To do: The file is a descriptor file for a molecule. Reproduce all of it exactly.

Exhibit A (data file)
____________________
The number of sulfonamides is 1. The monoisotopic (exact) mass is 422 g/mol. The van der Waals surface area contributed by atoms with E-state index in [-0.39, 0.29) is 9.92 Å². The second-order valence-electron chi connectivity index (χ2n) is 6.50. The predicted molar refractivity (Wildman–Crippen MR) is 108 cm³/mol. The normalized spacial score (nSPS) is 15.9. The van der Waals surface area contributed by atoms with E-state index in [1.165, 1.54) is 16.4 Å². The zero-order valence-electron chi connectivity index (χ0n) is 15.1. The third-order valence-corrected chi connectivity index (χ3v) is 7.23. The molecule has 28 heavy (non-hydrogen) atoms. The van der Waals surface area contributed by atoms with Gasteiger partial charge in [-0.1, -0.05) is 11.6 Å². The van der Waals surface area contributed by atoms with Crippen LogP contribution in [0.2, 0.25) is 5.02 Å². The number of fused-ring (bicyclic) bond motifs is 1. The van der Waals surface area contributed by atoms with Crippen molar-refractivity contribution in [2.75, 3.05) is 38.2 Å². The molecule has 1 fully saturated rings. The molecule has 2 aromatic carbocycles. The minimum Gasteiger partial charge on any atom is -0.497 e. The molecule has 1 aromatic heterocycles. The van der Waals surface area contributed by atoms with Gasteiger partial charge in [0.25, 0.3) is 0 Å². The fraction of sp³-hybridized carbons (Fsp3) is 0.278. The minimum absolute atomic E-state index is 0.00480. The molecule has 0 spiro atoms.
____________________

The number of sulfonamides is 1. The monoisotopic (exact) mass is 422 g/mol. The van der Waals surface area contributed by atoms with E-state index in [-0.39, 0.29) is 9.92 Å². The second-order valence-electron chi connectivity index (χ2n) is 6.50. The predicted molar refractivity (Wildman–Crippen MR) is 108 cm³/mol. The normalized spacial score (nSPS) is 15.9. The van der Waals surface area contributed by atoms with E-state index in [1.165, 1.54) is 16.4 Å². The zero-order valence-electron chi connectivity index (χ0n) is 15.1. The third-order valence-corrected chi connectivity index (χ3v) is 7.23. The molecule has 28 heavy (non-hydrogen) atoms. The van der Waals surface area contributed by atoms with Gasteiger partial charge in [-0.1, -0.05) is 11.6 Å². The van der Waals surface area contributed by atoms with Crippen LogP contribution in [0.2, 0.25) is 5.02 Å². The number of fused-ring (bicyclic) bond motifs is 1. The van der Waals surface area contributed by atoms with Crippen molar-refractivity contribution in [2.75, 3.05) is 38.2 Å². The molecule has 1 fully saturated rings. The molecule has 2 aromatic carbocycles. The minimum Gasteiger partial charge on any atom is -0.497 e. The molecule has 1 aromatic heterocycles. The van der Waals surface area contributed by atoms with Gasteiger partial charge in [0.25, 0.3) is 0 Å². The fraction of sp³-hybridized carbons (Fsp3) is 0.278. The minimum absolute atomic E-state index is 0.00480. The molecule has 0 spiro atoms.